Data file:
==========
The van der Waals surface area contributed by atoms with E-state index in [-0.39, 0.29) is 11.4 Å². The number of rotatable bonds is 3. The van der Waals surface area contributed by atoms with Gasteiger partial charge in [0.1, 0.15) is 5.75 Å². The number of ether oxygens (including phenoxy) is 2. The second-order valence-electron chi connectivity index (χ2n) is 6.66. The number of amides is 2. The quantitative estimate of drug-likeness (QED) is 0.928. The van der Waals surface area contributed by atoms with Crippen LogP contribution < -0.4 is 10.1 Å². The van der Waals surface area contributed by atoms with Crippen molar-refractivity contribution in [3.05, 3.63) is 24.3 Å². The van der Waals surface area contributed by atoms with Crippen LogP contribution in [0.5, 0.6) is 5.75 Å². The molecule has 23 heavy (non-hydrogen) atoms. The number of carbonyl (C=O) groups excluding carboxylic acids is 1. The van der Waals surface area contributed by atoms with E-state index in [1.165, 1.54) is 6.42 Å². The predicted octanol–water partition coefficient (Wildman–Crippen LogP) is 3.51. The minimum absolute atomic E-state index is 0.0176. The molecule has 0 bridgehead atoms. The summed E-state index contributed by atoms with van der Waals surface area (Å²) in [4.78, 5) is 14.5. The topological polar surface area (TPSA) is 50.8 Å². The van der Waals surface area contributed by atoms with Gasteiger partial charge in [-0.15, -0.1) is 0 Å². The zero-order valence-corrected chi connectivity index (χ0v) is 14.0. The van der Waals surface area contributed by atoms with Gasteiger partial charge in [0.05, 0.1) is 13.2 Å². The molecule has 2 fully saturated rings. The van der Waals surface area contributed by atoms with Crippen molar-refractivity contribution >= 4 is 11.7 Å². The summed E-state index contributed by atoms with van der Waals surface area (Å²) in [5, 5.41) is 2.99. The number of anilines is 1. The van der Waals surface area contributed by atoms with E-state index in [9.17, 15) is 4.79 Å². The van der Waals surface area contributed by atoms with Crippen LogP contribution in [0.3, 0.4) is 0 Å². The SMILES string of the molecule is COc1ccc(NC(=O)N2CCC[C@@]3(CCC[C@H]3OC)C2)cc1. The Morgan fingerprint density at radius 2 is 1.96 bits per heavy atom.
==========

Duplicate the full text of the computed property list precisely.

The van der Waals surface area contributed by atoms with E-state index in [-0.39, 0.29) is 11.4 Å². The number of rotatable bonds is 3. The van der Waals surface area contributed by atoms with Gasteiger partial charge in [0.1, 0.15) is 5.75 Å². The number of ether oxygens (including phenoxy) is 2. The second-order valence-electron chi connectivity index (χ2n) is 6.66. The number of amides is 2. The quantitative estimate of drug-likeness (QED) is 0.928. The van der Waals surface area contributed by atoms with Crippen LogP contribution < -0.4 is 10.1 Å². The van der Waals surface area contributed by atoms with Crippen molar-refractivity contribution in [3.05, 3.63) is 24.3 Å². The van der Waals surface area contributed by atoms with Crippen LogP contribution in [0.5, 0.6) is 5.75 Å². The molecule has 23 heavy (non-hydrogen) atoms. The number of carbonyl (C=O) groups excluding carboxylic acids is 1. The van der Waals surface area contributed by atoms with E-state index in [1.165, 1.54) is 6.42 Å². The predicted octanol–water partition coefficient (Wildman–Crippen LogP) is 3.51. The minimum absolute atomic E-state index is 0.0176. The molecule has 0 bridgehead atoms. The summed E-state index contributed by atoms with van der Waals surface area (Å²) in [4.78, 5) is 14.5. The topological polar surface area (TPSA) is 50.8 Å². The van der Waals surface area contributed by atoms with Gasteiger partial charge in [-0.15, -0.1) is 0 Å². The zero-order valence-corrected chi connectivity index (χ0v) is 14.0. The van der Waals surface area contributed by atoms with Gasteiger partial charge in [0.05, 0.1) is 13.2 Å². The molecule has 2 fully saturated rings. The van der Waals surface area contributed by atoms with Crippen molar-refractivity contribution >= 4 is 11.7 Å². The summed E-state index contributed by atoms with van der Waals surface area (Å²) in [5, 5.41) is 2.99. The number of anilines is 1. The van der Waals surface area contributed by atoms with E-state index in [9.17, 15) is 4.79 Å². The van der Waals surface area contributed by atoms with Crippen LogP contribution in [0.3, 0.4) is 0 Å². The SMILES string of the molecule is COc1ccc(NC(=O)N2CCC[C@@]3(CCC[C@H]3OC)C2)cc1. The Morgan fingerprint density at radius 2 is 1.96 bits per heavy atom.